I’ll send a text message to my mom tonight to see if she has any extra space to pack a carton of Sees’ mini pops.   And perhaps I should write a reminder note to go on my closet door as well: “Please look after Grandma.”









Book #1. “Please Look After Mom.” By Kyung-sook Shin

The road to redemption is a never-ending guilt trip.

I have lived in Korea nearly four years, and I will confess outright that this is my first Korean novel.  Ever.  In my defense, though, finding recommended and well-publicized Korean novels is surprisingly difficult – especially compared to its nearby neighbor Japan, where authors like Murakami have practically become household names.  So when “Please Look After Mom” continued to surface in my search engine results, I figured this would be a good place to start.

This book apparently was “the” Korean novel to go international.  It has been translated into English (how else could I have read the bloody thing?) and sold over a million copies.  Not too shabby.  To add to that, the premise is simple yet intriguing enough:  a family of six finds their lives turned upside down when their 69-year-old mother, So Nyo, wanders off from their father at a train station and goes missing.   I figured it could end up being comedy noir, or whimsical at the very least. 

If only that were the case.

The story is told from four different points of view, which grow increasingly jumbled and vague as the novel progresses.  The first section is narrated by So Nyo’s oldest daughter, Chi Hon,  a high-strung but successful writer.  As Chi Hon writes flyers for her MIA mom and posts them around town, she agonizes over her past selfish behavior and starts to blame herself as she revisits what she was doing the day her mom disappeared:

“As your mom’s hand got pulled away from father’s, you were in China.  You were with your fellow writers at the Beijing Book Fair.  You were flipping through a Chinese translation of your book at a booth when your Mom got lost in Seoul Station…..A few hours after your mom disappeared, you and your group took a taxi to the nighttime city…and, huddled under red lights, tasted 56-proof Chinese liquor and ate piping-hot crab sauteed in chili oil.”  (Pg. 11)

Chi Hon’s narrative is in second person, probably to reflect her self-chastisement, yet it can’t help but seem at times like a long-winded reprimand from some Higher Being who represents the Gods of Filial Piety sent to lay bare the decaying family values in South Korea’s topsy-turvy newly Capitalistic society.    (“You heathen girl, how dare you be in another country drinking booze while your mother got lost at a train station?”)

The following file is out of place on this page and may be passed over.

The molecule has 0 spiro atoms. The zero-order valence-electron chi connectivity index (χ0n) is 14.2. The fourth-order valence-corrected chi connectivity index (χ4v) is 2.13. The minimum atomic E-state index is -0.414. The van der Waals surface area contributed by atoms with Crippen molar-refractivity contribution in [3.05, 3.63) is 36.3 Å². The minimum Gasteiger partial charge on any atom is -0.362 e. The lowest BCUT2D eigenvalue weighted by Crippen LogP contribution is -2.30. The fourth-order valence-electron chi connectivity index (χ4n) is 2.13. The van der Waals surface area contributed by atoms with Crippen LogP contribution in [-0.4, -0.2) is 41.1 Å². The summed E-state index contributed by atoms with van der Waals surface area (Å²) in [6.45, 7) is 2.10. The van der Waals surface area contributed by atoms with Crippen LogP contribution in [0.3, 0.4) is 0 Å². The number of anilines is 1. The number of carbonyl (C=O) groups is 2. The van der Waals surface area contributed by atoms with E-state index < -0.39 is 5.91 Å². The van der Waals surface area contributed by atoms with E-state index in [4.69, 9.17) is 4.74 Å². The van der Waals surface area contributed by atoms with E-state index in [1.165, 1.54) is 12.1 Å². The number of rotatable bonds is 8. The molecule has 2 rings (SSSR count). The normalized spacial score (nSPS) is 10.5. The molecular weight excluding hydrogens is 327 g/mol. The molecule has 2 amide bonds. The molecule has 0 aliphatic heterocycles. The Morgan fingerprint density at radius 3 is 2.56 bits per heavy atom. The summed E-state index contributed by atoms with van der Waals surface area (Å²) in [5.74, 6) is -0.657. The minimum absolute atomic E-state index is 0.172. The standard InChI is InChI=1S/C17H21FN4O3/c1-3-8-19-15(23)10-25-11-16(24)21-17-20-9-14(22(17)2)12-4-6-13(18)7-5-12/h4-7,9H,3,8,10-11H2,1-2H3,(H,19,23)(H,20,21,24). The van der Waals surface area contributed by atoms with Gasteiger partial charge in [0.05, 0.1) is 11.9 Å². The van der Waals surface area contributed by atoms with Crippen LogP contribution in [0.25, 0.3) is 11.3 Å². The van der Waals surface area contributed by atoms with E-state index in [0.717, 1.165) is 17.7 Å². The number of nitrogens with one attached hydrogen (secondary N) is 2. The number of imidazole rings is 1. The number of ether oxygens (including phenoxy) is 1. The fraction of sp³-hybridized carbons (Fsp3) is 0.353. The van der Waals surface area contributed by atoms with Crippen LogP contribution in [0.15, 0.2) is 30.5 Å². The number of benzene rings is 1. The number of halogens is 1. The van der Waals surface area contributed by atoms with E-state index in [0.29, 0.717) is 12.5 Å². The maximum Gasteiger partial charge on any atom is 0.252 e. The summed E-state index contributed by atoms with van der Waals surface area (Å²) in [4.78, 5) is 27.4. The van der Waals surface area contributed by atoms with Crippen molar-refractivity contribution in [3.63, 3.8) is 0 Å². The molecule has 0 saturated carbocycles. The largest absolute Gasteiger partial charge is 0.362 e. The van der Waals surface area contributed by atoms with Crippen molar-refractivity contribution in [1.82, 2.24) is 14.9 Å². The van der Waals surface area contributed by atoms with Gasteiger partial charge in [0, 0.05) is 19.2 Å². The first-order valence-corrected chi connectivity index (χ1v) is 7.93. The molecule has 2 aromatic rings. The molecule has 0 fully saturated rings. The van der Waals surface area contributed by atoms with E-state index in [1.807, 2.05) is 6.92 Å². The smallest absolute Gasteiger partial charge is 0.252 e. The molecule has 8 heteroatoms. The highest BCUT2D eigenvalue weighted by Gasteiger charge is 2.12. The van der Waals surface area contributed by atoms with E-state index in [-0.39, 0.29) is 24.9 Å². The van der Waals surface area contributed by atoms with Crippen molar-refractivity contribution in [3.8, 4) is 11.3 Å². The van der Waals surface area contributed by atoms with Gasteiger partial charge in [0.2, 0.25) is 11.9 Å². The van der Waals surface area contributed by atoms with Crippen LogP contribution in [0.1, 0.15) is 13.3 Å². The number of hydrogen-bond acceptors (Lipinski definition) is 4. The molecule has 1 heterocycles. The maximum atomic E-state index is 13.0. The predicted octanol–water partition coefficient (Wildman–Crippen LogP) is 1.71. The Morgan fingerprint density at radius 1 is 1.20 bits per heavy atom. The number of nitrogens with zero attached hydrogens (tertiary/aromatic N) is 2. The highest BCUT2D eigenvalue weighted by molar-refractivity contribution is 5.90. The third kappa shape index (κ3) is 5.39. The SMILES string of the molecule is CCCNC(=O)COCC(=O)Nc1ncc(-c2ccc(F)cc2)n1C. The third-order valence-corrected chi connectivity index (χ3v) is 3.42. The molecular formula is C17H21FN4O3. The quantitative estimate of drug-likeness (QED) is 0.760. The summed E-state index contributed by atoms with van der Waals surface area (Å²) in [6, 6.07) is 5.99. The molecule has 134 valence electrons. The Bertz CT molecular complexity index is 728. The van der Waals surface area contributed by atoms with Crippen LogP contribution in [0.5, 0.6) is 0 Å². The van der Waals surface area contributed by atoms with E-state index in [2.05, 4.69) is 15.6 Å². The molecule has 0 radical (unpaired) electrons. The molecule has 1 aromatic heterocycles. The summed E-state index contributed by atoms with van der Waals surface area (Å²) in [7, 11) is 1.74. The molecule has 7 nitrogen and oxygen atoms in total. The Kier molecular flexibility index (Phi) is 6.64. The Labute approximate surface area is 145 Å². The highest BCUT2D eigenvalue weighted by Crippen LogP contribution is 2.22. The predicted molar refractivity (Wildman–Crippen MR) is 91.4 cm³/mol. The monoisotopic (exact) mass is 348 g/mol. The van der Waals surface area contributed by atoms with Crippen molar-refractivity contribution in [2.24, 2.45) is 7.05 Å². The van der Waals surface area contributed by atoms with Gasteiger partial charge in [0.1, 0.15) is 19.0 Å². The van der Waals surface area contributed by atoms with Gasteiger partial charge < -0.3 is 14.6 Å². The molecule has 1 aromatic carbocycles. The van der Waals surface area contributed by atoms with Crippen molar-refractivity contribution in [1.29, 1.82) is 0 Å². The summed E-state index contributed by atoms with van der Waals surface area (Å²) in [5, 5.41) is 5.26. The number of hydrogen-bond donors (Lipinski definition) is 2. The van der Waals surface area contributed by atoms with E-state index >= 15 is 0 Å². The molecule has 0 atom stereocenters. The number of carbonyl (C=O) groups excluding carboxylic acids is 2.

As we begin to learn, through Chi Hon’s flashbacks, about the quiet and unobserved life of her mom, So Nyo we find out the first of many dramatic revelations: So Nyo is illiterate.  This only adds to the pathos of her situation, and to the contrast with her educated, uppity modern daughter.  Growing up, Chi Hon  reads and write letters for her poor mother who wants to stay in touch with family.  Finally, So Nyo sells a puppy to earn enough money to reward Chi Hon with her very own book.  The uppity little daughter’s final choice? “Human, All Too Human,” by Nietzsche.  (Ironic title?)

At the start of Section 2 and still no Mom in sight, the point-of-view shifts to the family’s eldest son, Hong Chol.  Strangely, this section of the book is entitled, “I’m sorry, Hong Chol,” in the words of his mother (in a flashback memory).  Shouldn’t it be Hong Chol saying, “I’m sorry, Mother?”  After all, we learn in this section that, in spite of So Nyo’s doting favoritism for Hong Chol (such as making ramen for him while the other kids got zippo), he has disappointed his mom by giving up his goal to be a lawyer to become a real-estate marketing director instead. Keep in mind, y’all, this happened after his mom took a bus for the first time in her life from her country bumpkin home all the way to Seoul, in the freezing night, wearing nothing but sandals on her feet so she could drop off his high school diploma to meet a deadline for a college application.   

I admit that up until this point, the novel is still fairly believable and unsentimental – Nietzsche and midnight bus runs aside.  We see that Chi Hon and Hong Chol are genuinely decent people who are experiencing a painful realization and regret of past negligence.  There is still hope on the horizon, as well as an element of suspense as they frantically search and try to make up for lost time.

Enter Mr. Park, So Nyo’s elderly husband.

From the start the family patriarch, up till now a quiet figure, comes forward in the spotlight to undergo the most intense bout of mental and emotional self-flagellating I’ve witnessed since reading Dostoevsky.  He hasn’t exactly been the most “grateful” of husbands, and has left every single chore and task to his wife, along with ignoring her increasingly painful migraines and yet expecting her to attend to him the moment he has a minor tummy ache.  As he wanders through their now-empty house, he is tortured by his thoughts:

“How could you have taken what your wife did for you for granted, without ever once making her seaweed soup?  …

Where are you…?  If your wife would just come back, you would make not only seaweed soup but also pancakes for her.  Are you punishing me…?  Water pools in your eyes.” (pg 82).

Apparently, the douchebag has also had an affair with another woman, and was gone for several months at one point.  He comes back alone, but doesn’t bother to apologize.   He has never voluntarily held his wife’s hand in his entire life, except when he dragged her away from her mother’s home after a domestic incident (like that counts).  Oh, and add to that the fact he has never so much as fetched her a glass of water.